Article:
So the 46-year-old former hedge-fund manager took some risks. He fired senior managers, set more-aggressive sales targets, boosted spending on promotions and promised to dominate India’s festival-season shopping.
His strategy worked, and now comes the return on those risks — a $16bn initial investment from Walmart Inc. in Flipkart Group that helps cement the Indian company’s lead against Amazon and Alibaba Group Holding Ltd. in the world’s fastest-growing major economy. Online shopping in India is projected by Morgan Stanley to reach $200bn within the next decade, compared with $30bn now.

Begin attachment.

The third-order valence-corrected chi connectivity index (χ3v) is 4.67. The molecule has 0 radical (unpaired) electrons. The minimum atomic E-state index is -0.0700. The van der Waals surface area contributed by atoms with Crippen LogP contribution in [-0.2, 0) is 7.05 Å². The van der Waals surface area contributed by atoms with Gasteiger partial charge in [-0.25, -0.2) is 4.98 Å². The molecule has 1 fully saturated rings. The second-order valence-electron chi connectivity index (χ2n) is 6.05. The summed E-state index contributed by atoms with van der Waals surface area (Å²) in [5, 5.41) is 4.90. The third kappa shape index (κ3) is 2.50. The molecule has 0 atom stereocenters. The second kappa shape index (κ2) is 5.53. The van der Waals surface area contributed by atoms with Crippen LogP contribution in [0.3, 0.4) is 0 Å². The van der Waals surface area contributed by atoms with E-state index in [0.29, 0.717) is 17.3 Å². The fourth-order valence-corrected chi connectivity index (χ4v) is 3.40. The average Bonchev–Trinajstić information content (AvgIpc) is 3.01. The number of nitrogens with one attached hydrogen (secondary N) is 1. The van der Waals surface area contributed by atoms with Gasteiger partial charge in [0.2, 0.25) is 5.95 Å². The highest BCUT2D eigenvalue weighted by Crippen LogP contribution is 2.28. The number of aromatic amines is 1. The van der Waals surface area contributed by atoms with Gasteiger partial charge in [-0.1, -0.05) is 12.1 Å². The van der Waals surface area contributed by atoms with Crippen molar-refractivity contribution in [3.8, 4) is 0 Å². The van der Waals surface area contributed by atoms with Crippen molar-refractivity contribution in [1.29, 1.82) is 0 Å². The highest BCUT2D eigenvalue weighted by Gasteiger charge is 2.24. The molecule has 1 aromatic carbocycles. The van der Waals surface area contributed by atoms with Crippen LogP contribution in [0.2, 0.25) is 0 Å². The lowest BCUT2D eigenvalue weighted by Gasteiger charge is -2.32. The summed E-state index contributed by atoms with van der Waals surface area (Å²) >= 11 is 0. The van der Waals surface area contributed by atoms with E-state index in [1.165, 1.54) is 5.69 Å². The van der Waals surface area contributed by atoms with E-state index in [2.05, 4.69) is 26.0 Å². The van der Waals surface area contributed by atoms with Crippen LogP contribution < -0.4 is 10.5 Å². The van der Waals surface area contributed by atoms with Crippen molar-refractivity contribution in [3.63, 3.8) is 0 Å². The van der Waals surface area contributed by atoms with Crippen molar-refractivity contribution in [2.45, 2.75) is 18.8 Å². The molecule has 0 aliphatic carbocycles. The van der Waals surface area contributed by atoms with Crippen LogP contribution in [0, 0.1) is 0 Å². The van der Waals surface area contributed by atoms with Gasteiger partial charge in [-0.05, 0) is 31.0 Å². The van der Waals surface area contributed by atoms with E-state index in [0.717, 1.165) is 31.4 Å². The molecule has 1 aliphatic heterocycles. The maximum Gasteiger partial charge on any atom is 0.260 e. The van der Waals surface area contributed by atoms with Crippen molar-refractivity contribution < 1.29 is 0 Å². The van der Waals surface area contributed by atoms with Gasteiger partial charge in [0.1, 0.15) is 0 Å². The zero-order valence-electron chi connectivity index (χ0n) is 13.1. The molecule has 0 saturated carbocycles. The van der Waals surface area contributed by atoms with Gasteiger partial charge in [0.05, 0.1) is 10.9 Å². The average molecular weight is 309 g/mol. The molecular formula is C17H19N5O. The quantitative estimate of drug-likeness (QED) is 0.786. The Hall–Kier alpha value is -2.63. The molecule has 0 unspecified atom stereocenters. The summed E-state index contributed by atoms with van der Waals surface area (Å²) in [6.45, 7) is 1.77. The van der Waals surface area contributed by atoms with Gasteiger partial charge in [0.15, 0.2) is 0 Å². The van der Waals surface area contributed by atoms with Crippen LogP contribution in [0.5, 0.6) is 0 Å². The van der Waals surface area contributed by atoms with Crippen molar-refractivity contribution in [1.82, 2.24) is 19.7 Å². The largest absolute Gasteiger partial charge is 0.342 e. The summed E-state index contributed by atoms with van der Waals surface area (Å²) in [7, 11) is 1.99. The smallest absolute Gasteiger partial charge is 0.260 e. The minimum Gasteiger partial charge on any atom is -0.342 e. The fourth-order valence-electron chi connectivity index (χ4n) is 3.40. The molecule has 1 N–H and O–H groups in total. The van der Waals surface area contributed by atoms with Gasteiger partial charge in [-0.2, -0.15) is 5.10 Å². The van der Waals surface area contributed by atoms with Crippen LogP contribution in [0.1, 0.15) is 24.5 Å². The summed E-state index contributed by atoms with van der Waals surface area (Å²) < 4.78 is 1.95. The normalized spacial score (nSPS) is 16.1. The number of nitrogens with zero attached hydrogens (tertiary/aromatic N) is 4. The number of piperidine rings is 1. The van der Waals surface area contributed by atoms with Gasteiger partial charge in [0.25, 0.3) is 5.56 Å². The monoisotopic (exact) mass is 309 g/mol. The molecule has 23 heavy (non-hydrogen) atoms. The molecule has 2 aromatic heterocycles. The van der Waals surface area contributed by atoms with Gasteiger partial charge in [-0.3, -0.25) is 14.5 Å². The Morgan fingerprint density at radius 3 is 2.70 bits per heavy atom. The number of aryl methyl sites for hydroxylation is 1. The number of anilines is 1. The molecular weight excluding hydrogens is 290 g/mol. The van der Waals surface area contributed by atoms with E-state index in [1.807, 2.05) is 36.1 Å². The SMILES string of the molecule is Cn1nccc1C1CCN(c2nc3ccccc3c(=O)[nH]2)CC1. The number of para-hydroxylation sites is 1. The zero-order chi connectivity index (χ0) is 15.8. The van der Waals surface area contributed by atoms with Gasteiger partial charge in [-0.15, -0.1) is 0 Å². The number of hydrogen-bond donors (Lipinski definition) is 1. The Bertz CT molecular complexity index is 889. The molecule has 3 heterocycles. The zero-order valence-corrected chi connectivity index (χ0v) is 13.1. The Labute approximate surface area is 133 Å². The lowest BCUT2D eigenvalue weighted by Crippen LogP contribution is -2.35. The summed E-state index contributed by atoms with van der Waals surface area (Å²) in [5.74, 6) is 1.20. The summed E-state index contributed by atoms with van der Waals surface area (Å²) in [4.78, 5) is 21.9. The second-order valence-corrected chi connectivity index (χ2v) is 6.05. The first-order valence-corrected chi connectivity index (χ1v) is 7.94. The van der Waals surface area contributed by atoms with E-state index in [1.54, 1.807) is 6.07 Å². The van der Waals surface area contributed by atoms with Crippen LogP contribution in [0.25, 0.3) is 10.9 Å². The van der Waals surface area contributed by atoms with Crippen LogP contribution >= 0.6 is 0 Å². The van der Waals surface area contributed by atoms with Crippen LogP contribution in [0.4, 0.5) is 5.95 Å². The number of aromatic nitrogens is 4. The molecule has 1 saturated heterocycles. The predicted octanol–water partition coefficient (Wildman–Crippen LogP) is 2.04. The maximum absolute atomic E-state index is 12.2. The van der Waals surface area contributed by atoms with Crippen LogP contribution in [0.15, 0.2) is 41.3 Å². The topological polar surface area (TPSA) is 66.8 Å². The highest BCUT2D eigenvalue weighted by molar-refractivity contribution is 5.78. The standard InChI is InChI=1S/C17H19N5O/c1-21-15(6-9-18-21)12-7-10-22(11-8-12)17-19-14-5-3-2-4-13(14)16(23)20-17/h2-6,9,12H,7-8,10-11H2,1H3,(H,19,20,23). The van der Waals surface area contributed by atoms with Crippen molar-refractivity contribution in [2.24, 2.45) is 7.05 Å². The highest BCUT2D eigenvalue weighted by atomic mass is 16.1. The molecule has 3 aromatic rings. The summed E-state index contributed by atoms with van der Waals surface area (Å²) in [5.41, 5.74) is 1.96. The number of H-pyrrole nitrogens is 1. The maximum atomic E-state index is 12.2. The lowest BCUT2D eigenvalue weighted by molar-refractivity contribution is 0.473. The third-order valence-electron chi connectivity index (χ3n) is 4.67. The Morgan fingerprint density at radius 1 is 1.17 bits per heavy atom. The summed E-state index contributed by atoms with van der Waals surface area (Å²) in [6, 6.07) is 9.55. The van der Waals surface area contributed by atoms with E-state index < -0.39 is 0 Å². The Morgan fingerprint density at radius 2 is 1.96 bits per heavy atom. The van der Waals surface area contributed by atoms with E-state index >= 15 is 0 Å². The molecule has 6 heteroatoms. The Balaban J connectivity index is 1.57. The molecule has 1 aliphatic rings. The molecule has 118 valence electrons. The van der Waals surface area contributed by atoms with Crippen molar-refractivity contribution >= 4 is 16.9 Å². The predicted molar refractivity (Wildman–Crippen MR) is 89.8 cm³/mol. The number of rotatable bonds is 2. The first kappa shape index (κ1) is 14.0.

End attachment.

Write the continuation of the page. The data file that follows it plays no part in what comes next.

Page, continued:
“His relentless focus and his aggressive execution changed Flipkart’s fortunes,’’ said Anil Kumar, CEO of RedSeer Consulting in Bengaluru. “He brought the edge that Flipkart was missing.’’
The deal announced Wednesday is the biggest-ever by a foreign buyer in India, and it represents a significant part of Walmart’s overseas expansion efforts. Since entering Mexico in 1991, the world’s largest retailer has closed money-losing operations in Germany and South Korea.
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